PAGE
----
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The Vidui is the climactic section of each of the five Yom Kippur services when, bent over and contrite, we beat our breasts and enumerate the ways we have fallen short of the mark in the previous year. According to many, Vidui is the actualisation of teshuvah, repentance (Maimonides, Laws of Repentance 1:1). The Torah does not clearly command repentance, but it does command Vidui (Numbers 5:6-7).
Our hearts may be filled with feelings of remorse and resolutions for self-improvement. But these emotions usually jostle with excuses and self-justifications. When we can articulate out loud, I have sinned, I have done a,b,c the chaotic feelings of regret crystallise into sincere resolve.
Vidui is usually translated as confession, but this carries misleading connotations of self-abasement from other religions, and conveys no sense of the root meaning of the Hebrew word. Vidui in origin means to thank, praise or, most accurately in our context, to acknowledge.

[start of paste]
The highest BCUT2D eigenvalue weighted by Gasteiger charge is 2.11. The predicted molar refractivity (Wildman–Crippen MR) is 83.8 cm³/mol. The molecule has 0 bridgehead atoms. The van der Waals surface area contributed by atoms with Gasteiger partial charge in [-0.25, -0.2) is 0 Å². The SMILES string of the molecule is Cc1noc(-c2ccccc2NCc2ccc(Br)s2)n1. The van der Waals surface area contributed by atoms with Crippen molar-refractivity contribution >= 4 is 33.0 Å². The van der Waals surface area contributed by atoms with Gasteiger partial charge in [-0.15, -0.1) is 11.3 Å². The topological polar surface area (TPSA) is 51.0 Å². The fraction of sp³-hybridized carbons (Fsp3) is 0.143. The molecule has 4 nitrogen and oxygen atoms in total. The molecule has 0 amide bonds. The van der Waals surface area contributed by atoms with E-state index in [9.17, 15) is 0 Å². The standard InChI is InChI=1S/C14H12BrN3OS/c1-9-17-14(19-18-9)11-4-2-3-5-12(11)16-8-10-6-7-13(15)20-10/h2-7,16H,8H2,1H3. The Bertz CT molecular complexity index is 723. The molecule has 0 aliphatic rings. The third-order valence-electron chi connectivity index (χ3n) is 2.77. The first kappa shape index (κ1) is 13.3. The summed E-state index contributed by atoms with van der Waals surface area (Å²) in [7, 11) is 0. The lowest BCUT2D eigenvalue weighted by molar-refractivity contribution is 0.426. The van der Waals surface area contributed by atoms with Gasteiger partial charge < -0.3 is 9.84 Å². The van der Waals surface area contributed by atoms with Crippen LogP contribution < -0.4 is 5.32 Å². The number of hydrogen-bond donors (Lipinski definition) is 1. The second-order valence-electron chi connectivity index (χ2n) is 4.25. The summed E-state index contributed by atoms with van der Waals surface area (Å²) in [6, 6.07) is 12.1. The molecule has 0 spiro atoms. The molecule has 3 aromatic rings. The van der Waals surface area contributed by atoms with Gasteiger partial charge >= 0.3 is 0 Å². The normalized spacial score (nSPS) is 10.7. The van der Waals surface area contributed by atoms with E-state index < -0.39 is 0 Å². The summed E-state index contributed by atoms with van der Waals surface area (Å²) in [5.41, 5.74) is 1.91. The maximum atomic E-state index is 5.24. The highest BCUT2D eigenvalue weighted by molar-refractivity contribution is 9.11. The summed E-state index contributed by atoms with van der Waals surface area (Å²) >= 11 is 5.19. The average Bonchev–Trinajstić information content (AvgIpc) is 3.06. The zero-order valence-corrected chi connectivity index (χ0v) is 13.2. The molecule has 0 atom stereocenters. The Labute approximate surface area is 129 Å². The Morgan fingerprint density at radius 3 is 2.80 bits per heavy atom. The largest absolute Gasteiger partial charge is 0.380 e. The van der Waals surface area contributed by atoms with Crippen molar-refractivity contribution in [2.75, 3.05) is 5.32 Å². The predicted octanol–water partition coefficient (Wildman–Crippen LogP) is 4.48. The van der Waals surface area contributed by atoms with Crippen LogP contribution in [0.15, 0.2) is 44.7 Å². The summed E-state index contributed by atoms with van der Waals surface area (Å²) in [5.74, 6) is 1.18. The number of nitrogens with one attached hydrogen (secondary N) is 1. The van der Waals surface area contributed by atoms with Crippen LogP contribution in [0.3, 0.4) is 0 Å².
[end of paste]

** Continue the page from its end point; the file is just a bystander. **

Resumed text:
The Vidui bikkurim is a declaration of thanksgiving to God when we bring the first fruits of the Land of Israel to Jerusalem (Deuteronomy 26:1-11).
In the Vidui of Yom Kippur, we peel off our customary layers of denial and rationalisation to admit that we have not been who we could and should have been. In this vein, a Chasidic Rebbe said that we should not smite our hearts punitively in the Vidui, but rather knock gently upon them so that they may open up to acknowledge the truth.